About two years ago, a UC Berkeley undergraduate was a subject in an MRI experiment on the Berkeley campus. She did it for the money: It paid $200 for two two-hour sessions, during which you lie motionless inside a large loud machine. During the first session, the persons monitoring the experiment could see that something was seriously wrong: The subject had a large mass in her brain. Clearly her life was at risk. But they didn’t tell her immediately what they had seen. (Later they claimed they “couldn’t” have told her, for legal reasons. A friend of hers who was present at the experiment was threatened with serious legal action if he told her.) Instead, they sought outside opinion about what the mass was and what to do about it. A few weeks later, they told her about it. “Sometimes unusual things show up on these scans” she was told. This was incorrect: Nothing like this had happened before at UC Berkeley.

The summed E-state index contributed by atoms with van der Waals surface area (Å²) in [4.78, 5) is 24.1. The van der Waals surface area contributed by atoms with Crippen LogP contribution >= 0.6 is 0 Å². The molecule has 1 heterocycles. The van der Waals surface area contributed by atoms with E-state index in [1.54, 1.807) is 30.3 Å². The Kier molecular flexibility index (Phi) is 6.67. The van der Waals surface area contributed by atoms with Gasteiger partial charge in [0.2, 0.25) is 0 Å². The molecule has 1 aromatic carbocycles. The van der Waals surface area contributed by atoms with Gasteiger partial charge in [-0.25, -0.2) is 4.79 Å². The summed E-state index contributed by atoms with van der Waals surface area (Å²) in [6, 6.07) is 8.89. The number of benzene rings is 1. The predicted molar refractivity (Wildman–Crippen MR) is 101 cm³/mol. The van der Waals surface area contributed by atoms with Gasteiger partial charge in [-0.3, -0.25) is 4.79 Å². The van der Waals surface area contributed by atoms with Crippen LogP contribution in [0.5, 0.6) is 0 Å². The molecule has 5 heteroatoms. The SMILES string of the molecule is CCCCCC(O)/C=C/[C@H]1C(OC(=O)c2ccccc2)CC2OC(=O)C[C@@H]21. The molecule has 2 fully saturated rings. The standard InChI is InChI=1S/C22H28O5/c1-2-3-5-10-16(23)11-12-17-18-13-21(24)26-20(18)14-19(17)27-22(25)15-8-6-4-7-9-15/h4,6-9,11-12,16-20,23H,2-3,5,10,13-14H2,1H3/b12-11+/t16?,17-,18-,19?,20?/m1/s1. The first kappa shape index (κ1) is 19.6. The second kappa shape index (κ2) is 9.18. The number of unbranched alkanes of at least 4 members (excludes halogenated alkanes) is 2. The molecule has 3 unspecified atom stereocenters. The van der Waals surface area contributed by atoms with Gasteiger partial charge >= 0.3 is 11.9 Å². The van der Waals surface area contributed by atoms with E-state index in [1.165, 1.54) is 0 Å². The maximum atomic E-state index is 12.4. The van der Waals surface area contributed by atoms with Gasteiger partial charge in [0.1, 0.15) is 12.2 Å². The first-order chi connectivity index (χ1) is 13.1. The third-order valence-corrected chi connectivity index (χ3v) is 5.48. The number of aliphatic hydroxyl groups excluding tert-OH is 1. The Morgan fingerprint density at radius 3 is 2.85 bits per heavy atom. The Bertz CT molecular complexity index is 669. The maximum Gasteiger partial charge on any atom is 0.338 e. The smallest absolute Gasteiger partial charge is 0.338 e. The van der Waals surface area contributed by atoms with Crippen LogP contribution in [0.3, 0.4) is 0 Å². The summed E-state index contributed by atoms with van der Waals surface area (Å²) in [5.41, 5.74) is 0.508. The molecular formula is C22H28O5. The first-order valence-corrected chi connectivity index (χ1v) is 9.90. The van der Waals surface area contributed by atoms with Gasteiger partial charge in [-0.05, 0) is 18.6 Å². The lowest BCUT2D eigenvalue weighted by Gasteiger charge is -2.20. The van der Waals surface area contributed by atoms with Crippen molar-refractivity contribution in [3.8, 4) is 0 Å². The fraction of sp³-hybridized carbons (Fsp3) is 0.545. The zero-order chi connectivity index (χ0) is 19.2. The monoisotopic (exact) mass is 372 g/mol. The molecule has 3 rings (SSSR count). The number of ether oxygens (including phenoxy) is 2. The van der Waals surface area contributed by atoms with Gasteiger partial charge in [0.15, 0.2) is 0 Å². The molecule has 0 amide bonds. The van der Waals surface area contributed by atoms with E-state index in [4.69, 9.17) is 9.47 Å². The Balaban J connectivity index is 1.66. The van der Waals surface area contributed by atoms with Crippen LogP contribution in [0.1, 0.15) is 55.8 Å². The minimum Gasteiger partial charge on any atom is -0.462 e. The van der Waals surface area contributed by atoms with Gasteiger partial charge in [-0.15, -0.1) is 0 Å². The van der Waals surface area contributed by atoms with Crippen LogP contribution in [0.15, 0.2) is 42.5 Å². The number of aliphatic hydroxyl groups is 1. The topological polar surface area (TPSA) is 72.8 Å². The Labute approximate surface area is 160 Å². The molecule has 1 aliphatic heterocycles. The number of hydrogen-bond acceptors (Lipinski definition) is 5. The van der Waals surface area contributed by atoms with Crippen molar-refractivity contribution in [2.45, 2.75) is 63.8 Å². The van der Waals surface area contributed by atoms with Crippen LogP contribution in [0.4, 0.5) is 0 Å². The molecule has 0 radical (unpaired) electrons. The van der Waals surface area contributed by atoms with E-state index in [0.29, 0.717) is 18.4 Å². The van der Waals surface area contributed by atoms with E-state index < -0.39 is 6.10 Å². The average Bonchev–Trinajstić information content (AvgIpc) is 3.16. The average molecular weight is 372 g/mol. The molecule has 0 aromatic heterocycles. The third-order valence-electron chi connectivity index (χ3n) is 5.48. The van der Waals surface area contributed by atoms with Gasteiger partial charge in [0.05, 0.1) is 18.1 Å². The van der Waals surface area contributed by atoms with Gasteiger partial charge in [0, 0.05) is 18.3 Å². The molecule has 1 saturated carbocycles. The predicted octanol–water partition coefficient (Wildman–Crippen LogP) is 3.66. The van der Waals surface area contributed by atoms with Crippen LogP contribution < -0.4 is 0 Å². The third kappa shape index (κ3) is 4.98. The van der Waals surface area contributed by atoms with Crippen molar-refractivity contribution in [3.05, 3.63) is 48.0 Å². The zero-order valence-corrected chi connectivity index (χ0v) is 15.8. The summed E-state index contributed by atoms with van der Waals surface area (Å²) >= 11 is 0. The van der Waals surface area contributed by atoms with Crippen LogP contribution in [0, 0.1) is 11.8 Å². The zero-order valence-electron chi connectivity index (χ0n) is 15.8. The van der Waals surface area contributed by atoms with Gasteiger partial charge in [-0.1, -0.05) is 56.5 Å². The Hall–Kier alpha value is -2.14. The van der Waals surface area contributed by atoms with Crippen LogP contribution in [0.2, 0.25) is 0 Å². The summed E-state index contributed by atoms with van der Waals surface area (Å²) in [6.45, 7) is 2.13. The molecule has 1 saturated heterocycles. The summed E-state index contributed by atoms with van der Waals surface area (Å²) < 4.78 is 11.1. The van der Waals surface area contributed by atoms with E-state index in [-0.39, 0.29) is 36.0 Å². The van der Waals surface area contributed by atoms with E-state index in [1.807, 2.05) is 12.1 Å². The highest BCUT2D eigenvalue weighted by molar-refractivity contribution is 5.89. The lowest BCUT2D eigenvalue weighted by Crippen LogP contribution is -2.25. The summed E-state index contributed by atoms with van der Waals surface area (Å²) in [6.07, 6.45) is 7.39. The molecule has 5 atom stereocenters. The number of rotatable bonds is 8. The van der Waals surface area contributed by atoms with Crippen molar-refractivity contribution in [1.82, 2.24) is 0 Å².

In a way, the story has a happy ending. The large mass turned out to be benign (but at the time of the experiment they had no way of knowing that). It was removed. A year and a half after the operation, there are no signs of reoccurrence.
The experimenters not only (a) withheld what might have been life-saving information, (b) they persisted in this behavior after having time to think about it; and (c) they threatened someone who wanted to do the right thing. This is no momentary lapse in judgment. The experimenters — including the professor in charge and who knows what other powerful people at UC Berkeley — actively did the wrong thing. They carefully decided not to tell her info that might have saved her life.